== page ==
The AF 447 cabin altitude change – Pt II


Authors Note. Below is my follow-up post on the potential causes of the AF 447 cabin altitude advisory. What I didn’t consider was that the altitude advisory could have been triggered by correct operation of the cabin pressure control system, see  The AF 447 Cabin Vertical Speed Advisory and Pt II for more on this.   

In an earlier post I speculated about the possible link between invalid air data and the cabin vertical speed advisory recorded by AF 447’s ECAM system moments before contact was lost.

Having had a look at a copy of the A330 Simulator Flight Crew Operating Manual (FCOM)  it appears to me that invalid air data may well have been the cause. According to the FCOM (1), should altitude inputs from the FMGEC not be available the Cabin Pressurisation Control System (CPCS) will default to use of inputs from the Captains barometric altitude reference, ADR 1.

We know from the received ECAM messages that 6 seconds prior to the cabin vertical speed advisory an intermittent fault was recorded by the FMGEC 1. If as a result of the FMGEC being unable to provide valid altitude data the CPCS defaulted to ADR  1 as the source of barometric altitude any error in ADR 1 would then directly affect CPCS processing.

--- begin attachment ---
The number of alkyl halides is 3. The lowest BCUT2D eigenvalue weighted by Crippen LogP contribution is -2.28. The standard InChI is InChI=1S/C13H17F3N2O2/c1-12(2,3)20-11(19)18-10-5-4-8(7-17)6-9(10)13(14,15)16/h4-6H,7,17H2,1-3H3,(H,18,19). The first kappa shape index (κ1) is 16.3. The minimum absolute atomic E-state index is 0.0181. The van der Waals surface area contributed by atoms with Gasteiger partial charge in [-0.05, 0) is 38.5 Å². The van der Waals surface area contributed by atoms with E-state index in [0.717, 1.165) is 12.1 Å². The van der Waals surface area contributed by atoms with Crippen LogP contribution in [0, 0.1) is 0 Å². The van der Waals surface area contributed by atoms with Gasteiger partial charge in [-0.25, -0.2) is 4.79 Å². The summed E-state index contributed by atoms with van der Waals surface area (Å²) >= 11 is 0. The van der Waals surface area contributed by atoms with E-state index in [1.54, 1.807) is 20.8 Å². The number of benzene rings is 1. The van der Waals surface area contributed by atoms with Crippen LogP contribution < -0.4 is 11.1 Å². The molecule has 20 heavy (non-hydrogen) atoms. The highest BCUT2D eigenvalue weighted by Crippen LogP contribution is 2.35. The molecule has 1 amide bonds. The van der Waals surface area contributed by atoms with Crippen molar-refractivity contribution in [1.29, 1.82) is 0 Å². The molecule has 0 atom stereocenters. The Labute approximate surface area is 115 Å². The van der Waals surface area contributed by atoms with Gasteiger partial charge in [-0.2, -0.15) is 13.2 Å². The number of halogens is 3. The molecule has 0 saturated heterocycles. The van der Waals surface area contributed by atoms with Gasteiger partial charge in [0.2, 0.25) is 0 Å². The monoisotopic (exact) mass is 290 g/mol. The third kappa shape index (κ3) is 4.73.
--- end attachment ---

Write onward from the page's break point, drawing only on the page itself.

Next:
We also know that a fault message was received by ECAM indicating that FCPC 2 no longer considered as valid the information that was delivered to it by ADR 1. The CPCS maximum differential pressure limiter function automatically maintains the differential between cabin and external pressure at a constant value.

If an invalid (low) pressure was provided by ADR 1 that caused the pressure differential to increase to 8.42 psi this would trigger the CPCS to automatically open the outflow valves causing cabin velocity to increase, possibly to the point that the cabin vertical speed advisory was triggered

What’s interesting about this hypothesis is that the loss of the FMGEC may also have been caused by the same invalid air data that subsequently caused the CPCS to open the cabin outflow valves in error (2) (3).


Airbus, A330 Simulator Flight Crew Operating Manual, Revision 16, accessed from, 23 September 2009.


1.  A330 Simulator FCOM Section 1.21.20 Seq 001, Rev 16, page 4.

2.  As with the loss of TCAS capability this is an easily testable and refutable hypothesis.

3.  One should however be a little cautious about drawing conclusions from operating manuals as often they do not reflect the precise behaviour of the system.